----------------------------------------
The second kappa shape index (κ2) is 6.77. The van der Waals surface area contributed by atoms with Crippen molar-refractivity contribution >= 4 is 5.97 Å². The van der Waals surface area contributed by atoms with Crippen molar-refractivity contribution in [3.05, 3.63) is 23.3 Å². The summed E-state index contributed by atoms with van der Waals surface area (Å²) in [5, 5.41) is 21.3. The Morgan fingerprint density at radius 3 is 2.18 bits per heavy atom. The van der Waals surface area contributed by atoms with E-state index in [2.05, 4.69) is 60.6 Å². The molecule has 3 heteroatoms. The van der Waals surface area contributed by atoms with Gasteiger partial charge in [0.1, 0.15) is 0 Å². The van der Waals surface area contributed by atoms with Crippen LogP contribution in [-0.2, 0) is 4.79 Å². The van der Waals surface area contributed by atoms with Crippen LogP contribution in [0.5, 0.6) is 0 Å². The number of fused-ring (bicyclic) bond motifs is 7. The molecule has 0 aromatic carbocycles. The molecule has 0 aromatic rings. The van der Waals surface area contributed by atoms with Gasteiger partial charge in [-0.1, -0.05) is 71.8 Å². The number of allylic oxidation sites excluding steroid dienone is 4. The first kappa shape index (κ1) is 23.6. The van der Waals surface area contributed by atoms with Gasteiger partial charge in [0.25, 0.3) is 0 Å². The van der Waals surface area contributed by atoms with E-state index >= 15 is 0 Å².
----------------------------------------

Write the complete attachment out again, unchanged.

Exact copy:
The second kappa shape index (κ2) is 6.77. The van der Waals surface area contributed by atoms with Crippen molar-refractivity contribution >= 4 is 5.97 Å². The van der Waals surface area contributed by atoms with Crippen molar-refractivity contribution in [3.05, 3.63) is 23.3 Å². The summed E-state index contributed by atoms with van der Waals surface area (Å²) in [5, 5.41) is 21.3. The Morgan fingerprint density at radius 3 is 2.18 bits per heavy atom. The van der Waals surface area contributed by atoms with E-state index in [2.05, 4.69) is 60.6 Å². The molecule has 3 heteroatoms. The van der Waals surface area contributed by atoms with Gasteiger partial charge in [0.1, 0.15) is 0 Å². The van der Waals surface area contributed by atoms with Crippen LogP contribution in [-0.2, 0) is 4.79 Å². The van der Waals surface area contributed by atoms with Crippen LogP contribution in [0.5, 0.6) is 0 Å². The number of fused-ring (bicyclic) bond motifs is 7. The molecule has 0 aromatic carbocycles. The molecule has 0 aromatic rings. The van der Waals surface area contributed by atoms with Gasteiger partial charge in [-0.1, -0.05) is 71.8 Å². The number of allylic oxidation sites excluding steroid dienone is 4. The first kappa shape index (κ1) is 23.6. The van der Waals surface area contributed by atoms with Gasteiger partial charge in [0.25, 0.3) is 0 Å². The van der Waals surface area contributed by atoms with E-state index >= 15 is 0 Å².